Future Climate Extremes in Colorado

Reports by the Rocky Mountain Climate Organization project large increases in the frequency and extent of extremely hot days in Colorado’s Front Range urban corridor, with the extent depending on whether global heat-trapping emissions continue on a high trajectory or are reduced. Our reports detail projected future extremes in Boulder CountyLarimer County, the Denver metro area, and, most recently, Eagle County and Summit County.

For the Denver metro area, the median projections from 20 climate models are that with continued high increases in heat-trapping emissions:

  • By mid-century (2040-2059), a typical year would have seven days 100 degrees or hotter. This means that the typical year in mid-century would have more extreme heat than the Denver area has yet experienced, as the record so far is six days 100 degrees or hotter, set in 2012.
  • By late in the century (2080-2099), a typical year would have more than a month’s worth of 100-degree days — 34 per year.

The above totals are averages for typical years. The hottest year in each 20-year period would have far more extremely hot days. Again with continued high increases in heat-trapping emissions, the average projections from multiple climate models are that:

  • The hottest year in the middle of the century would have 25 days 100 degrees or hotter.
  • The hottest year late in the century would have 72 days 100 degrees or hotter.

“These analyses are the most detailed and comprehensive yet done anywhere in the nation of how climate change will drive local extreme conditions. And the changes really could be extreme,” said Stephen Saunders, president of RMCO and lead author of the reports. “This would be fundamentally different from the climate we have known in Colorado.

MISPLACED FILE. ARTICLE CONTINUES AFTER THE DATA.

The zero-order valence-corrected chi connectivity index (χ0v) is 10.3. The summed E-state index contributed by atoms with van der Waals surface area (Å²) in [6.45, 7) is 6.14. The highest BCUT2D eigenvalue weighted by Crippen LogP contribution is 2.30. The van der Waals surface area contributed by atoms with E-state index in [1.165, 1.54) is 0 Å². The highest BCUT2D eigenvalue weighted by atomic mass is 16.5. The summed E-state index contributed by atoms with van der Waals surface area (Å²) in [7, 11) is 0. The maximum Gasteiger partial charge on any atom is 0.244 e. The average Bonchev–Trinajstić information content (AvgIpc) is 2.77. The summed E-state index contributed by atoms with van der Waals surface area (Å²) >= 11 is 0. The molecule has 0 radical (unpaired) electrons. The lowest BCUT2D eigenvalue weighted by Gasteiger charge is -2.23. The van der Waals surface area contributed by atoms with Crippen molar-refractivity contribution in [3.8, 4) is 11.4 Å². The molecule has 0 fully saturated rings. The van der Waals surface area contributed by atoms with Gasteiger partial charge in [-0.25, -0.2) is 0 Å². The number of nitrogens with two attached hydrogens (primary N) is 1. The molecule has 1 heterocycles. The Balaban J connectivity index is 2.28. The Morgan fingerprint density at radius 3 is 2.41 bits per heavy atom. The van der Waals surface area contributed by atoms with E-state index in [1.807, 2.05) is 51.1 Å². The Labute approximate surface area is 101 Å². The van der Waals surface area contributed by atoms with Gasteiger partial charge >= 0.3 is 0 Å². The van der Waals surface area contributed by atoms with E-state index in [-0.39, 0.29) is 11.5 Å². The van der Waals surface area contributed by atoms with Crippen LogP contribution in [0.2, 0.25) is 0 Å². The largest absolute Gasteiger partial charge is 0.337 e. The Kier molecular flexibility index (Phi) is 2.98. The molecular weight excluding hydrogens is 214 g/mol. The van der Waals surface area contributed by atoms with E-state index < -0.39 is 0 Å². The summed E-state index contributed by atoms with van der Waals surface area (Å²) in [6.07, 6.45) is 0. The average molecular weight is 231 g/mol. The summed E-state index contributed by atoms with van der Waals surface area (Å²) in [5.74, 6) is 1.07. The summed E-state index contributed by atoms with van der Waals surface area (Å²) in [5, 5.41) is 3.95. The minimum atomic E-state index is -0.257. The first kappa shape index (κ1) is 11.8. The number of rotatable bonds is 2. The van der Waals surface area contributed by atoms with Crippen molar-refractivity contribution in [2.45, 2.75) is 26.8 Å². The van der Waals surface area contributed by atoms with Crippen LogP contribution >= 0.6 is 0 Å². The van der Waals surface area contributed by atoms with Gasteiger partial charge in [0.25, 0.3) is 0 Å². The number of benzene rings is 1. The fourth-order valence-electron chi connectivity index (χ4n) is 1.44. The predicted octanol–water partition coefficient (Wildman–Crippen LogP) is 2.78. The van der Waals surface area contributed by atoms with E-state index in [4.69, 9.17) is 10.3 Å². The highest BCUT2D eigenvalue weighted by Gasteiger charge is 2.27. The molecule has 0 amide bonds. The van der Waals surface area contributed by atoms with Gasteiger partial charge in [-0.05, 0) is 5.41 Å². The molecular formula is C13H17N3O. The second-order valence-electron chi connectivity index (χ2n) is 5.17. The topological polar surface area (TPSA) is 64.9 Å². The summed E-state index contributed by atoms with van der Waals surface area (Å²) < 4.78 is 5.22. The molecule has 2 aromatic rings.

“But we do not have to get this hot,” Saunders said. “These projections powerfully illustrate how different our future will be depending on whether we limit heat-trapping emissions or not. If we bring emissions down to a very low level, we can avoid any further increases in extreme heat beyond the relatively modest increases we face in the next couple decades.

“This shows why we need preparedness actions to address the impacts we could face, from more heat waves that can threaten people’s health and lives. And this kinds of increases in extreme heat can have many other impacts across our state and region, beginning with more wildfires,” Saunders said.

For the detailed projections for the different local areas, see the separate pages on the reports for Boulder CountyLarimer County, the Denver metro areaEagle County, and Summit County.

For each of these reports, RMCO analyzed tens of millions of individual projections for daily temperature and precipitation values. A projection for an individual day does not have any particular value, but enough of them over a sufficient period of time enables analysis of how often particular conditions are projected to occur in that period. The projections are from the latest generation of downscaled global climate models, and RMCO’s detailed analyses of the projections provides the most detailed, comprehensive look yet at what the latest climate models say about how climate change will drive increases in local temperature and precipitation extremes.

The Boulder and Larimer county reports were funded by the Colorado Department of Local Affairs, using Community Development Block Grant—Disaster Recovery funding through the Resilience Planning Program. Boulder and Larimer counties were heavily affected by the High Park wildfire in 2012 and the September 2013 flooding that led to federal disaster designations. The purpose of the reports is to help local governments in these two counties better understand and prepare for the increased risks of wildfire and flooding expected to come with further climate change. The Denver metro area analysis was funded by the City and County of Denver’s Department of Environmental Health, to provide information to support Denver’s climate protection efforts and to help guide preparedness actions across the metro area. The Eagle County report was funded by the Eagle County government and the Northwest Colorado Council of Governments’s Water Quality/Quantity Committee. The Summit County report was funded by the Summit County government, the towns of Breckenridge and Frisco, and the Northwest Colorado COG Q/Q Committee.

RMCO has previously reported on projected increases in extremes storms across the Midwest and in Michigan. We also previously prepared for the City of Fort Collins a less detailed analysis of projected future temperature extremes in that city. More comprehensive information is in the newer report on Larimer County, which includes Fort Collins.